We glance back at this takeover and Rhythm Nation takes us back to a moment in time, and the inspiration and cultural importance of the moment can’t be escaped. George Orwell’s 1984 takes a backseat to the futuristic, dystopian plans of Rhythm Nation 1814. Rhythm Nation was just a girl with her rhythms taking over the nation. Rhythm Nation saw Janet break concert records and match her brother Michael Jackson’s record of producing 7 top 10 singles which he achieved with Thriller. Rhythm Nation 1814, in 2021, was inducted into the National Recording Registry by the Library of Congress. We knew and loved Janet for Control, but we bask in the rhythms of Rhythm Nation and its different level of takeover in all aspects: the music, the live performance, and the time. Rhythm Nation set the tone for the rhythm and blues of the 1990’s, which Janet spearheaded with the Janet album in 1993 and sultry lead single, “Any Time, Any Place.” The silhouette voice crooning, “In the thundering rain…” on that single proved Janet’s mastery of R&B as well as pop. Rhythm Nation 1814 would be Janet’s last pop-sounding, Control-type album, at least as far as the 1990’s are concerned, but that’s what’s most impressive.
What I have always admired and found most impressive about Janet as a fan of the music, is how she, like Whitney Houston, produced pop hits and later transitioned into the R&B genre. Janet, as an ‘80s artist and child star is a titan of the industry, but her involvement in the R&B movement of the ‘90s with her records Janet and The Velvet Rope, aren’t to be underscored by her earlier works. The documentary starts from the beginning and you’re in for a Janet Jackson–Control–Rhythm Nation trio, but there’s an appreciation for Janet’s evolution through clips of her on the sets of her videos and interviews with red hair and makeup blushed on her high cheekbones during the 90’s. The greatest image, perhaps, taken in pop culture history is the 1993 Rolling Stone cover featuring Janet Jackson with hands covering her topless chest. The documentary takes us on a ride from Janet Jackson the album all the way to her Unbreakable album released in 2015, and you’re able to appreciate her control, rhythms, her essence as Janet, and the velvet rope and red carpet experience reserved only for legends like her. The evolution of Janet Jackson is sometimes a rollercoaster ride, and that’s mostly seen in Janet’s love life.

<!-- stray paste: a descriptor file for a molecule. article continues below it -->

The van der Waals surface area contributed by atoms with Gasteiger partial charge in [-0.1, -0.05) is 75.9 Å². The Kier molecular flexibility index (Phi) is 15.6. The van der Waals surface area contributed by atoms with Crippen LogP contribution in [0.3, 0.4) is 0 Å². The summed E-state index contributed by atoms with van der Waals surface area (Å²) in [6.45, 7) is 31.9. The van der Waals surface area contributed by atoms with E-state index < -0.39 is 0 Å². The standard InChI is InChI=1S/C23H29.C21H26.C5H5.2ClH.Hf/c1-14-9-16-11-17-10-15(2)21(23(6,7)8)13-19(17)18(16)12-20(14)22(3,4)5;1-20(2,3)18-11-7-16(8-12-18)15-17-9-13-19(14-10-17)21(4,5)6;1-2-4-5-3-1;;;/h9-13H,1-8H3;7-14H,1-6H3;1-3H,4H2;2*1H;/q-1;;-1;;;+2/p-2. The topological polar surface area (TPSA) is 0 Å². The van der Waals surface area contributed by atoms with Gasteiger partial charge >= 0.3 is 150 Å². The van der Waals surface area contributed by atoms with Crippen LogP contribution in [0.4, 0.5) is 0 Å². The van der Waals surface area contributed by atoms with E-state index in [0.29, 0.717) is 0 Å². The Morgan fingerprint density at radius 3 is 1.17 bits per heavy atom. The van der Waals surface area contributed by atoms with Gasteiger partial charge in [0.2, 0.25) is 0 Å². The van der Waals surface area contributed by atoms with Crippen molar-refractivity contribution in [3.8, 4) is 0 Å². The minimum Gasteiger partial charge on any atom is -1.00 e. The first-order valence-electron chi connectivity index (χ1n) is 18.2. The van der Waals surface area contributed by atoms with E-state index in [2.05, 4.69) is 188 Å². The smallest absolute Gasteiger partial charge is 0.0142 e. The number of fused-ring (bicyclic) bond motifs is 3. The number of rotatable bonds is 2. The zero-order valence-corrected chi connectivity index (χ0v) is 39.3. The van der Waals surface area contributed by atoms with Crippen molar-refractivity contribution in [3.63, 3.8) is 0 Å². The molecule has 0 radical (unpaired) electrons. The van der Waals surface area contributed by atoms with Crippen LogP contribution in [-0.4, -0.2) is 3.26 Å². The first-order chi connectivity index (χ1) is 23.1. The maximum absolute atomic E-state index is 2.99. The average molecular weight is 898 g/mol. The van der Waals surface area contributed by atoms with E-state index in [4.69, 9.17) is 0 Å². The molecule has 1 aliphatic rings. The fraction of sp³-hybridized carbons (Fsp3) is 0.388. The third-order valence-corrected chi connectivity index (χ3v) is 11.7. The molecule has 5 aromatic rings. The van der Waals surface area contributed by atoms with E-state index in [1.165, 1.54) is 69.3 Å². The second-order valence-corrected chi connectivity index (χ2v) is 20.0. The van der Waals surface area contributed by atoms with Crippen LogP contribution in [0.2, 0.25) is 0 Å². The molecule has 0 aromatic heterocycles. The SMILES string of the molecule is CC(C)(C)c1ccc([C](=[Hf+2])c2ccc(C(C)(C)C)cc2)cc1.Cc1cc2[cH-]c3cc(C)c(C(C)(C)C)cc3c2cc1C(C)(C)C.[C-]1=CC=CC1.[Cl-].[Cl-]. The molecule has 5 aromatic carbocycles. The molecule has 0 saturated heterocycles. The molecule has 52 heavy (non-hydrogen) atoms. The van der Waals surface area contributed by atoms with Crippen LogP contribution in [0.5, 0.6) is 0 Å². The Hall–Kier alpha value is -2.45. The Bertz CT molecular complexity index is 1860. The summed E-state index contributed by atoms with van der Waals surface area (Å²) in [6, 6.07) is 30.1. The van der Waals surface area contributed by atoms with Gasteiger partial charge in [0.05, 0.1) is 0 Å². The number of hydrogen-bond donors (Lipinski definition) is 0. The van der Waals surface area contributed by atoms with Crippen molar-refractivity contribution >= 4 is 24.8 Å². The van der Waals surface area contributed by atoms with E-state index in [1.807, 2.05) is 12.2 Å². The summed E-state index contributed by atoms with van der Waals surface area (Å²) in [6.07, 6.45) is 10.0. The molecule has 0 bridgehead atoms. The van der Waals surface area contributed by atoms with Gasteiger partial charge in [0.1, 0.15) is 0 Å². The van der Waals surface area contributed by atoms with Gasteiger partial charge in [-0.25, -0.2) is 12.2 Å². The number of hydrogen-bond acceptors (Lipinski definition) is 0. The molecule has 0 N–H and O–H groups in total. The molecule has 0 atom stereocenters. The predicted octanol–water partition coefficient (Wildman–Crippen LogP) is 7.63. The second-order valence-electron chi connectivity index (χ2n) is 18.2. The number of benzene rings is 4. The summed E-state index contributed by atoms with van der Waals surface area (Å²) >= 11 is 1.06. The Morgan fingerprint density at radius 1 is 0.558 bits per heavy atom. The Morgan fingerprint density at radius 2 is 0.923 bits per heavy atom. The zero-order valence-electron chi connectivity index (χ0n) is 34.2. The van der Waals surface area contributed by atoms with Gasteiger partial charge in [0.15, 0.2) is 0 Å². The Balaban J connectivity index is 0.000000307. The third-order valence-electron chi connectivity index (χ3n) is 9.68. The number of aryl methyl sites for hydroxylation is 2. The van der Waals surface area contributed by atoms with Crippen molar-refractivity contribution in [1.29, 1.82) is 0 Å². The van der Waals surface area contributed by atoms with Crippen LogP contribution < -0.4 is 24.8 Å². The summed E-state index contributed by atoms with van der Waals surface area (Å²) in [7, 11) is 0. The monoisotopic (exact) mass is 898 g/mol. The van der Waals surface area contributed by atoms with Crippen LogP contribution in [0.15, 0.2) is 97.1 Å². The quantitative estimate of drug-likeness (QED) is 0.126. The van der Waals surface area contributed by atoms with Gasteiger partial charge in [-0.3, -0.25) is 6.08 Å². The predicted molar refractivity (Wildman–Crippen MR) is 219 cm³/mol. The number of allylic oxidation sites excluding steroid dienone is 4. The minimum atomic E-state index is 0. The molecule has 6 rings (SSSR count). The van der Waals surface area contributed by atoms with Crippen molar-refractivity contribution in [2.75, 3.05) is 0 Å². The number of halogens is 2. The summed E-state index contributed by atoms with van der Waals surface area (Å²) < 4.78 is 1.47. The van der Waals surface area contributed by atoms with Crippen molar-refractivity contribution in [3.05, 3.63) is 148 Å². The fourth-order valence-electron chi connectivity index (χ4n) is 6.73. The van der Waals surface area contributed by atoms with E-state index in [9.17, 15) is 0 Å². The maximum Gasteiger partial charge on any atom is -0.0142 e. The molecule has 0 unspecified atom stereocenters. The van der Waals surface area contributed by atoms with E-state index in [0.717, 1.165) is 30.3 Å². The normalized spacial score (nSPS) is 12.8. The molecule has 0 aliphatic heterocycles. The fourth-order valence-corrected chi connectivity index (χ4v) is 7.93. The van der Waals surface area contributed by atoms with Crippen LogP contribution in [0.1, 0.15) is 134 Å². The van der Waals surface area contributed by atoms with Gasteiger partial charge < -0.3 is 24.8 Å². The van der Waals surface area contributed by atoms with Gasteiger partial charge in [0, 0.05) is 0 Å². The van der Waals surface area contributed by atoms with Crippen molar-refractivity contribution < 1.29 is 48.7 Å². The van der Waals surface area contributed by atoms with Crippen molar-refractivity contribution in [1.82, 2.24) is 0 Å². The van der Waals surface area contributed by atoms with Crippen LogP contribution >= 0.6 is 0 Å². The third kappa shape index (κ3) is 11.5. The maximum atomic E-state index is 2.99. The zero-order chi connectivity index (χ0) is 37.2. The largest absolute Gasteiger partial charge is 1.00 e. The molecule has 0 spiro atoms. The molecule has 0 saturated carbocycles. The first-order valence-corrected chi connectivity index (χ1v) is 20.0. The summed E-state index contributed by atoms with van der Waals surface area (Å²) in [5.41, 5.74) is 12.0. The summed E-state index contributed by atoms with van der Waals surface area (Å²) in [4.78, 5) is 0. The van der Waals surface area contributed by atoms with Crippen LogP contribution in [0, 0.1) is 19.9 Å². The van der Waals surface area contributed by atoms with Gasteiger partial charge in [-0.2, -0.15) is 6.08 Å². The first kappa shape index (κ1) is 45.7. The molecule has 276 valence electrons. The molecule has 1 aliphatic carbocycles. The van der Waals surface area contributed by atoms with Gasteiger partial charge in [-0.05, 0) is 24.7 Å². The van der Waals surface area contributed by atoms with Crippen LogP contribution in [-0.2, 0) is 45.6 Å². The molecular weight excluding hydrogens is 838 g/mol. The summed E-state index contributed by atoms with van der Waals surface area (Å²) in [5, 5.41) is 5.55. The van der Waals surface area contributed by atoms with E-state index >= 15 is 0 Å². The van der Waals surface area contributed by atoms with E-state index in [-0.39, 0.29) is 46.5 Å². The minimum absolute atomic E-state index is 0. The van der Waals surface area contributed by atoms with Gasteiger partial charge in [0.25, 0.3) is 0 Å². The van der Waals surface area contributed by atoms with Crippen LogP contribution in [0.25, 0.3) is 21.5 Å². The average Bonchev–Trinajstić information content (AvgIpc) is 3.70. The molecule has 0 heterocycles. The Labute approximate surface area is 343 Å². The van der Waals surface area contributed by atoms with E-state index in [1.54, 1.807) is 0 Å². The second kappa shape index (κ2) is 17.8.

Alongside the music, the documentary delves deeply into the love life of the famous and adored singer. Being a music performer of Janet’s caliber isn’t easy, but she finds some solace in her personal life through relationships. Janet eloped to James DeBarge, a member of the DeBarge music family in 1984 and married René Elizondo Jr. in 1991, both of which were highly-publicized marriages, though ironically private at times. For highly-publicized marriages, they were serene and private, and that can be attributed to the sweet nature of who Janet Jackson is, which is highlighted throughout the documentary. The documentation of the marriages don’t hold back, and this is where the film lives up to its billing as a documentary. Janet’s marriage to René is mostly seen through archival footage shot by René himself while on vacation with his superstar wife and other various occasions. This candidness also, however, is what ended the relationship. In one scene, Janet can be heard scolding René for filming her in a private moment with her mother, Katherine Jackson. “René, don’t film my mother,” she says. The privacy of one of the world’s biggest stars is necessary after all. While Janet Jackson does share a lot about Janet, it does so in a way that is also respectful to the real essence of the story, and makes you think deeply about the task at hand of telling an inspiring story about an icon.